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Marc Wabafiyebazu charged with first-degree murder in double killing in Miami

Canadian diplomat picking up pieces of shattered life as son sentenced in killings



Marc Wabafiyebazu

Marc Wabafiyebazu charged with first-degree murder in double killing in Miami

Marc Wabafiyebazu, 15, appears in adult criminal court for his arraignment, Monday, April 20, 2015, in Miami. Wabafiyebazu, the son of a Canadian diplomat charged with first-degree murder in a double killing in Miami, is expected to plead guilty to reduced charges Friday. (THE CANADIAN PRESS/Walter Michot/The Miami Herald via AP, Pool)
The unease Canada’s top diplomat in Miami was feeling as her car threaded its way to work that bright, warm early morning was becoming more insistent.

Her phone rang.

“Are your kids OK?” a senior official at Canada’s Embassy in Washington was asking.

“And then,” Roxanne Dube says in her French-accented lilt, “I knew something was not correct.”

As she would later discover, local authorities had contacted the U.S. State Department, which had in turn contacted the Canadian Embassy. Her unease turned to alarm as, at the urging of her embassy contact, she directed her driver to a hospital, where she was ushered into a VIP room. Someone handed her a piece of paper with a phone number to call for information. She did.

“I’m afraid I have bad news, I think we should meet,” Det. Rolando Garcia was saying. “And he said: ‘Jean is dead.’ I knew it was true because of the way he pronounced Jean’s name.”

Dube dropped the phone. Her world had imploded that sunny day on March 31, 2015. Dube could barely stagger outside.

Now 53, Dube had arrived from Ottawa with her two teen sons exactly two months earlier to take up her post as Canada’s consul general in Miami. It had been a whirlwind of wrapping up her old job — she had been director general for North America, helping oversee Canada’s consular network in the U.S. and Mexico — finding housing, moving, unpacking, getting the boys settled in school.

“I needed a wife, basically,” she says. “That’s what I needed. It was very demanding.”

‚‚‚‚‚‚Dube had thought little of it when her 18-year-old son, Jean Wabafiyebazu, had asked for money to buy a textbook and take his younger brother, Marc Wabafiyebazu, 15, to a restaurant and movie. The older teen had been doing well and she thought he could do with a reward. She gave him $80 and allowed them to use her black BMW, its diplomatic licence plate sporting the word “Consul,” because Jean’s car, which she now drives, was in the shop that day. Instead, that March 30 afternoon, the brothers headed to a dingy apartment, Jean’s math homework in a black Jansport backpack on the back seat. He was carrying an American-made .40 calibre Smith and Wesson handgun. His plan, police would allege, was to rob a drug dealer of about 800 grams of marijuana.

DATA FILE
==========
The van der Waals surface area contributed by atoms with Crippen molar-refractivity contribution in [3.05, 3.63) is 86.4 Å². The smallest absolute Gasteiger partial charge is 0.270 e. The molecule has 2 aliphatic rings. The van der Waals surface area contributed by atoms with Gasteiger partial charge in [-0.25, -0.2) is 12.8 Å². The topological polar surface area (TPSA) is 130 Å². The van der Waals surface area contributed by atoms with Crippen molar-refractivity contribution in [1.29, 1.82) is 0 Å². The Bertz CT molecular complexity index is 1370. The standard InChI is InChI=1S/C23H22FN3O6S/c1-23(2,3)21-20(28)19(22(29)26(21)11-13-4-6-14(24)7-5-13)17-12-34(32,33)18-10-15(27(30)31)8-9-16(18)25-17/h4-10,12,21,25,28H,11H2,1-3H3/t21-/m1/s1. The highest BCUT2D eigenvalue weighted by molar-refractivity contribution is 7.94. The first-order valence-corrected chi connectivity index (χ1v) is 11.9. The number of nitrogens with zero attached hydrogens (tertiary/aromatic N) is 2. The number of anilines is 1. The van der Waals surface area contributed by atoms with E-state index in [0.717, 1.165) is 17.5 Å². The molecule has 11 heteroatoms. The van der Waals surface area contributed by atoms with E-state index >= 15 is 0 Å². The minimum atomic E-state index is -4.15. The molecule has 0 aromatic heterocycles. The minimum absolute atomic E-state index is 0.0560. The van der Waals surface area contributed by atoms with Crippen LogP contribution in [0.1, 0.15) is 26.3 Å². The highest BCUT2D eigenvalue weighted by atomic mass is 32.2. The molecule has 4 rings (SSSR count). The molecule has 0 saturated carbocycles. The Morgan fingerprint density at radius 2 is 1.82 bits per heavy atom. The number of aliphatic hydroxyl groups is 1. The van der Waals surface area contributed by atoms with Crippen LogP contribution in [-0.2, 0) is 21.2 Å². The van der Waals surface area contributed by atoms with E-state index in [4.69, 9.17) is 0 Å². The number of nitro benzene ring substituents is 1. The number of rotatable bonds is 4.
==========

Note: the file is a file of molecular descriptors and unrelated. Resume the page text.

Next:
Jean left Marc sitting in the passenger seat, nearby trees waving in the breeze, as he went into the apartment clutching a green duffel bag emblazoned with a Moosehead beer logo and the words Jean/Marc written in fading ink. Inside, Jean and Anthony Rodriguez, then 19, had a back and forth, according to court evidence, along the lines of, “Show me the money,” “Show me the drugs.” And then, it went horribly wrong. Within minutes, Jean and another teen, Joshua Wright, 17, had died in an exchange of gunfire. Jean had been shot three times, including in the head. Rodriguez, a bullet wound to his arm, would tell police that he picked up a handgun as he bolted into the sunshine, stopping only to rush back inside to retrieve his drugs. His green iPhone was left inside in a pool of blood.

Outside, an agitated and distraught Marc Wabafiyebazu, who had tried in vain to get some answers from the fleeing dealer, could only watch as Rodriguez drove off to abandon his silver Chevy Malibu at a gas station — the same place he had been arrested a month earlier with a loaded gun for drug trafficking. Police had released him without charge two weeks before Jean’s death. Minutes after the dealer’s hasty exit, police ordered Marc to his knees and arrested him on the sidewalk as they swarmed the bloody, casing-riddled crime scene.


A French-Canadian raised in Quebec, Dube had put herself through university before working for a decade on Parliament Hill for a prominent MP who became foreign affairs minister. Her boys’ dad, Germano Wabafiyebazu, was a Congolese refugee who came to Canada in 1992. They met at the University of Ottawa in ’93. She was in her early 30s when Jean was born. Marc, the “son every mother would want to have,” followed a couple of years later.




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